25 March 2020
WORLD ON LOCKDOWN: BUSINESS ACTIVITY COLLAPSES AT RECORD PACE
Business activity has collapsed from Australia and Japan to Western Europe
at a record pace, as measures to contain the coronavirus hammer the world
economy, with data for the United States later on Tuesday expected to be
just as dire.
"The coronavirus outbreak represents a major external shock to the macro
outlook, akin to a large-scale natural disaster," analysts at BlackRock
Investment Institute said in a note.
Activity in the 19 countries that use the euro has crumbled as nations lock
down to curb the spread of the disease, shuttering shops, restaurants and
IHS Markit's flash composite Purchasing Managers' Index (PMI) for the
eurozone, seen as a good gauge of economic health, plummeted to a record low
of 31.4 in March.
That was by far the biggest one-month fall since the survey began in
mid-1998 and below all forecasts in a Reuters News Agency poll which gave a
median prediction of 38.8.
In France, services activity fell to a record low and manufacturing saw its
steepest drop since the global financial crisis more than 10 years ago.
"Taken together, these declines suggest GDP is collapsing at an annual rate
approaching double digits," IHS Markit economist Eliot Kerr said.
A PMI for the services sector in Germany, Europe's largest economy, showed a
record contraction in activity, while sister surveys showed the United
Kingdom's economy shrinking at a record pace.
IHS Markit said the March figures suggested the eurozone economy was
shrinking at a quarterly rate of about 2 percent, and the escalation of
measures to contain the virus could steepen the downturn.
US manufacturing and services PMI surveys are also expected to come in at
Entire regions have been placed on lockdown and in some places soldiers are
patrolling the streets to keep consumers and workers indoors, halting
services and production and breaking global supply chains.
Mirroring the emptying of supermarket shelves around the world, indebted
corporates have rushed into money markets to hoard dollars, with a global
shortage of dollar funding threatening to cripple firms from airlines to
PMI surveys from Japan showed the services sector shrinking at its fastest
pace on record this month and factory activity contracting at its quickest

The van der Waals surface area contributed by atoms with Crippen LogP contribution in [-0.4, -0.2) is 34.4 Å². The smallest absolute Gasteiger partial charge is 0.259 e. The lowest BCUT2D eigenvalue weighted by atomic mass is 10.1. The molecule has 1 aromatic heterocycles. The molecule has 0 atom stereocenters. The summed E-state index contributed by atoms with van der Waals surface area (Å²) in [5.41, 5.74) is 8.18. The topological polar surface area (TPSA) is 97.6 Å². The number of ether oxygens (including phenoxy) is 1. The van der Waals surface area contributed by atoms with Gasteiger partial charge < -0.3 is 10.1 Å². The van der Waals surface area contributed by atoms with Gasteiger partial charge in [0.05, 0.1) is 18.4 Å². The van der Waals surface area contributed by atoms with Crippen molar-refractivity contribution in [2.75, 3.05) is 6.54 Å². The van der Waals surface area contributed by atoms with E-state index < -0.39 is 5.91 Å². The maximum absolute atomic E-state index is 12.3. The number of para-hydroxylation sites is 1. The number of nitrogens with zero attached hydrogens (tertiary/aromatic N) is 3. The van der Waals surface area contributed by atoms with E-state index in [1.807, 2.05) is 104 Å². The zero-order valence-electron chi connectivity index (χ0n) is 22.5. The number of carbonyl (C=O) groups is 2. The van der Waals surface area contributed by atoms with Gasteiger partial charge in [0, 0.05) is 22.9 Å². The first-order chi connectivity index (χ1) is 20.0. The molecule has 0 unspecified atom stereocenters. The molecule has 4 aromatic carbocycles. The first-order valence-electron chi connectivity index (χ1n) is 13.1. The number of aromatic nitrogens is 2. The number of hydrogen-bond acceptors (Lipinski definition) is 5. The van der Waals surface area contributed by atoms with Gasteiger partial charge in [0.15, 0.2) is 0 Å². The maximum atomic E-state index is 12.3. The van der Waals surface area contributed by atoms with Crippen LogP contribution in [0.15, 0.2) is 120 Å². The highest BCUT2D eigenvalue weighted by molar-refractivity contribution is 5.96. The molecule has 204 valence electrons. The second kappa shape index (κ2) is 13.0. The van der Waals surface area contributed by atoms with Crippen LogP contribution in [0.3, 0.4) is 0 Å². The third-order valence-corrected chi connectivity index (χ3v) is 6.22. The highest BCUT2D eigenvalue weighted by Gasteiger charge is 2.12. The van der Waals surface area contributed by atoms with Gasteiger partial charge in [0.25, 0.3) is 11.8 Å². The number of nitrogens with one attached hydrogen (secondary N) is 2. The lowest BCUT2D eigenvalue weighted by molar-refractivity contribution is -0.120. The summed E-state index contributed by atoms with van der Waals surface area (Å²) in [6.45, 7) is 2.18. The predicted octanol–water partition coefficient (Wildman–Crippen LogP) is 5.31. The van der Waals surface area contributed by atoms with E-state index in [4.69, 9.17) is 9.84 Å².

in a decade.
This was consistent with a 4 percent contraction in 2020, Capital Economics
senior economist Marcel Theliant said. The likely postponement of the Tokyo
Olympic Games is expected to deal a heavy blow to the world's third-largest
U.S. COULD BECOME VIRUS EPICENTRE: WHO
A WHO official on Tuesday said that the U.S. could become the next epicenter
of the coronavirus.
"We are now seeing a very large acceleration in cases in the U.S.," WHO
spokeswoman Margaret Harris told reporters, according to Reuters.
She said the U.S. has the "potential" to overtake Europe as the new
epicenter of the virus.
"We cannot say that is the case yet, but it does have that potential,"
WHO earlier this month said the epicenter of the virus had shifted from
China to Europe. Italy last week surpassed China as the country with the
most recorded deaths from the virus, reporting its highest total of new
deaths on Saturday with 793 fatalities.
The U.S. hit a grim milestone on Monday, with the death toll rising by more
than 100 in the span of a single day. Health officials report more than
50,000 cases in the country and 600 total deaths, according to Johns Hopkins
Despite large increases in cases and deaths, President Donald Trump on
Tuesday said he is eyeing Easter Sunday to get the country "opened up and
just raring to go."
The president's message is starkly different from that of New York Gov.
Andrew Cuomo on Tuesday. Cuomo said he expects to see a peak in the virus in
14-21 days, a timeline that includes Easter.
WHO officials warned Monday that the virus is accelerating.
CORONAVIRUS | CHINA TO LIFT TRAVEL CURBS ON 50 MILLION PEOPLE IN HUBEI
China announced on Tuesday that a lockdown would be lifted on more than 50
million people in central Hubei province, where the coronavirus first
emerged late last year.
But fears rose over a second wave of infections in the country fuelled by
people arriving from overseas.
After two months living with draconian curbs on daily life, residents will
be allowed to leave Hubei from midnight on Tuesday if healthy, said
Wuhan city - the initial epicentre of the outbreak - will end restrictions
from April 8.
Hubei ordered the shutdown in January but has been gradually easing rules
and permitting people to move about within the province and return to work.
People who wish to travel in or out of Hubei or Wuhan will be able to as
long as they have a "green" health code issued by authorities, but schools
will remain closed.
Three airports in the province will resume flights from Wednesday, state
broadcaster CCTV reported.
TOKYO 2020: OLYMPIC AND PARALYMPIC GAMES POSTPONED BECAUSE OF CORONAVIRUS